And yet, during all the time I’ve lived in the midst of lust or pride or hate toward those around me – murdering them in my heart with my thoughts – I never once doubted my own Christianity. The bible, however, tells me that whoever claims to love God yet hates a brother or sister is a liar (1 Jon 4:10.) And ooooh, have I hated my brother.
I’m skilled in the art of self-deception.
We all are.
In light of this, I ask you to imagine with me for a moment…
What if the things inside your heart that God wanted to change embodied the very essence of who you believed yourself to be? What if it touched virtually every aspect of your life? What if it dictated who you felt capable of loving and building a life with, the type of physical closeness you want to have with someone, the type of life you envision yourself having? What if it was one of the most important things about how you relate to the world around you?
Would you see it as a “sin?” Would you be willing to change, or even entertain the possibility that you should change?
With all the hideousness that’s in my own heart, with all the self-deception and hiding and ignoring that I do in my own life, how can I possibly believe that someone who practices homosexuality can’t know Jesus?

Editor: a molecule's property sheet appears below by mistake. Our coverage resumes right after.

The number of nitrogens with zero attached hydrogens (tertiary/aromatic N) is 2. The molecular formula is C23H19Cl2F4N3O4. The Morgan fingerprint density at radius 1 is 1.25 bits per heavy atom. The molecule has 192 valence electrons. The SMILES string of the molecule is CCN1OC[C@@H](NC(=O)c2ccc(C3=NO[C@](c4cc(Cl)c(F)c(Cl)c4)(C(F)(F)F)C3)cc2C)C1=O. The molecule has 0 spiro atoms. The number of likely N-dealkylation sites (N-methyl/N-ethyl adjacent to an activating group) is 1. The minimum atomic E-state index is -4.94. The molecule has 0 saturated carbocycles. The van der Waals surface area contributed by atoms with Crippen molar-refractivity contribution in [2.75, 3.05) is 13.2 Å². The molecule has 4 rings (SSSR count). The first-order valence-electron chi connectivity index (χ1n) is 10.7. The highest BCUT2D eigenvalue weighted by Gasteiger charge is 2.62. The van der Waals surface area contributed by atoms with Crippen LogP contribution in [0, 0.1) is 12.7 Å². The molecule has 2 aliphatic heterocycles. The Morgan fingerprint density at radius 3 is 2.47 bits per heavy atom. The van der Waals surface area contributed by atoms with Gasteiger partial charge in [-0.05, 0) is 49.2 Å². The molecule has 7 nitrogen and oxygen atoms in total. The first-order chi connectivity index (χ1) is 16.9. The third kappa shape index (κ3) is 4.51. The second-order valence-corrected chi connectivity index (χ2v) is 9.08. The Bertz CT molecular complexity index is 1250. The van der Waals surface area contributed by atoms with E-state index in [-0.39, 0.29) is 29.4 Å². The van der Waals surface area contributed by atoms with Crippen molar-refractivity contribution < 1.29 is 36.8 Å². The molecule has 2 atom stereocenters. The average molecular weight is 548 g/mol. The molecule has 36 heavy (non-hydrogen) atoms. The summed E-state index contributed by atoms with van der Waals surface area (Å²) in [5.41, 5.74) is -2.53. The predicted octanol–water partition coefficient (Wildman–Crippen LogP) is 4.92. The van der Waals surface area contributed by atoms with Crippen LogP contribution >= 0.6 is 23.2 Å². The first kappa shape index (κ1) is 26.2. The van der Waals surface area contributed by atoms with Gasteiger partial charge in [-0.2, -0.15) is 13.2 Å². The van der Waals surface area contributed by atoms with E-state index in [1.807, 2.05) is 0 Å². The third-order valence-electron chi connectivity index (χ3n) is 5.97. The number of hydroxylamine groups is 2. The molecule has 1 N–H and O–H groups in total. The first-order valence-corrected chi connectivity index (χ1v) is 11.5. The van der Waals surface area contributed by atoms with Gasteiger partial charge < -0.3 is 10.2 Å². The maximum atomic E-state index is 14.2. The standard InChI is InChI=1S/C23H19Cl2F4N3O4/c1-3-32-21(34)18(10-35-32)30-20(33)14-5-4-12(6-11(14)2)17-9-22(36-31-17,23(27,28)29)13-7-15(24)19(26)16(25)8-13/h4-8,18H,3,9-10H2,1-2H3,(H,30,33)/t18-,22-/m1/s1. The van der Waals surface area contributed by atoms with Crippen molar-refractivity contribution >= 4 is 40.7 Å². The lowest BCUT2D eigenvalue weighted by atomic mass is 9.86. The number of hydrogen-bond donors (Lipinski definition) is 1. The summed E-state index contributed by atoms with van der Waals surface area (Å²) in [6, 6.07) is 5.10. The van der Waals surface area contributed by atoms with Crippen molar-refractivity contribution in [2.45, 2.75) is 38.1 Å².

How does God want me to see the homosexual?
With unmitigated, unbiased, unconditional, LOVE.
To the friends and family members whom I have hurt with my hypocrisy, I am deeply, deeply sorry. You do not deserve my condescension. There’s an old, worn out cliche “hate the sin and love the sinner” and I admit that while we do purposefully remove ourselves from some activities our friends and family members participate in (i.e. christmas,) I have never denied any of them the closeness of my heart based on the things they do that I perceive to be sinful. And yet, I have denied you that closeness.
I ask your forgiveness.
In closing, I want to share what my friend from high school wrote, the night we had our conversation about this. It is one of the most compassionate and convicting things I’ve ever read on this subject:
It’s a tough issue. I respect those who follow interpretations that are both for and against homosexuality. I’ve read intelligent posts on both sides and I fight strongly for individuals rights to believe and interpret their faith without interference. The thing that I loathe is persons espousing Christ and using his name as a weapon of hatred. I think it’s exactly what is meant by using the Lord’s name in vain. Anytime we treat our fellow men with anger and disrespect but use Christ as the reasoning, I think it hinders the Gospel. There is so much cultural warmongering when we all have enough personal spiritual development to focus on. God will be the final judge and only then will all things become clear–with none being able to stand righteously on their own merits. Christ was humble and not militant. His only anger appears at the persons profiting in vain under the name of the Father. It breaks my heart to read hatred within a cloak of Christ. The world is so broken and these things pain me terribly. Everyone is so quick to speak for God and judge in His name. That is all I really meant by ignorance. I pray for peace and charity for us all.